Book Review: Love and a Dozen Roast Potatoes by Simon Wan

Simon Wan’s Love and a Dozen Roast Potatoes is an autobiography with a fresh take.  Dates, names and places are unimportant; instead the author takes an acerbic yomp (or more of a techno-twitch) through the decades, luxuriating in the 90s and their deeply shallow proclivities.

It’s the story of a quest for true love in a wilderness of wannabes. In a landscape of chemically induced raving and hedonism, the author captures the zeitgeist perfectly (as least that’s how I remember it).  The writing style is accomplished and rhythmic, in itself giving a nod to the dance music of the era – and certainly the mood and vernacular.

Brutally honest, Simon Wan toys with our emotions, making us laugh out loud one minute, before choking us with moments of pure pathos and utter disappointment the next.

The novel’s title references Simon Wan’s modest desire to take home the perfect woman for a family Christmas – to enjoy his mum’s flawless roast potatoes – with hilarious and sometimes baffling results.  As the saying goes, you couldn’t make it up.

Nick Hornby fans will lap up this clever book.

If you’ve written a novel, you’ve probably played ‘who would I cast in the movie?’

It’s a fun game (go on, admit it) and one I am no stranger to. Oddly enough, Seeking Eden is already a fully cast three-part drama on ITV, complete with amusing Sainsbury’s idents at ten minute intervals – at least it is in my head.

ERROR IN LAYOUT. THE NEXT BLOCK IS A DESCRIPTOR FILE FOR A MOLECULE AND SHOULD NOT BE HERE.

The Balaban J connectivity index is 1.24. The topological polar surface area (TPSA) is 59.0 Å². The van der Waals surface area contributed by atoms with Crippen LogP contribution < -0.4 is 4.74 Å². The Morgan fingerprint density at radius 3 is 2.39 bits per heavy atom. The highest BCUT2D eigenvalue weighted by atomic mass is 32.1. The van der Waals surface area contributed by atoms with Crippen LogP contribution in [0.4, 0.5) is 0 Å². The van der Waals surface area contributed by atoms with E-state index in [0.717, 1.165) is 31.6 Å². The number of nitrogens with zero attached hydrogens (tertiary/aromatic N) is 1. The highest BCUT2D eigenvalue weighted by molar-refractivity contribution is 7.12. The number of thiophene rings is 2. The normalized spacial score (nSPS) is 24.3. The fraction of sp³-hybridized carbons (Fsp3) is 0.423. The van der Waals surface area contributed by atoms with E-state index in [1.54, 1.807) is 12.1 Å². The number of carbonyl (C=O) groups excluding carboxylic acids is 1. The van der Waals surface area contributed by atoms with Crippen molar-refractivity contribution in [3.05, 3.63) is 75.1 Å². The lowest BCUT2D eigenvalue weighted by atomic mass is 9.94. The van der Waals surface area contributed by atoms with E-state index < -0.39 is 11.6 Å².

Bev crop

After the credits have rolled (my name all over them like a rash, natch) we open with tracking shots through a car window, of a large new-build housing estate – of the kind that have mushroomed all over the country in the last ten to twenty years.  We see neat suburban homes, with trimmed hedges, freshly painted front doors, and shiny new cars – many of them 4x4s – parked in immaculate driveways.  A background cast of apple-cheeked children on bikes and scooters, and well-dressed adults leaving for work, all adds up to a tableau of suburban prosperity.

The location is easy to imagine; it’s a scene that hundreds of thousands of Brits wake up to every day.  But what about the characters? Who would play Kate Farleigh – recently married, but restless and lonely? Or self-styled rock star Ben Wilde, amusing and sexy, but with opinions he just can’t keep in, and an ego the size of a small planet?  And who would play divorcee Lisa Dixon, determined to leave her WAG image behind…if only others would let her?  Or workaholic Martin Bevan – trapped in a dutiful marriage with a family-sized midlife crisis that is spiralling out of control.

I’ve thought about this a lot (though never let it be said that I have too much time on my hands) and this is what I’ve come up with.

Keely Hawes (The Missing) would make a stellar Kate – but would need to be aged-up a few years. Stand-up comedian and Jonathan Creek star Alan Davies would make a brilliant Ben; Holby City’s gorgeous Tina Hobley is a no-brainer for lubricious Lisa – and Martin…?  Well, that’s where I’m stumped.  I can’t think of a British actor with a playing age of 50-55, who would do super-straight Martin justice.  He’d need to look the part of course; trim from racquet sports, short haired and clean cut, but wild eyed and angst ridden.  He’d need to be an accomplished actor, too – because Martin is a complex character; an everyman on one level, but with unique and quirky personality traits that make him dangerous to know.

Hmm, more thought required; so who would you nominate for the role of Martin?  Suggestions below please…

Seeking Eden by Beverley Harvey will publish with Urbane Publications 6th July 2017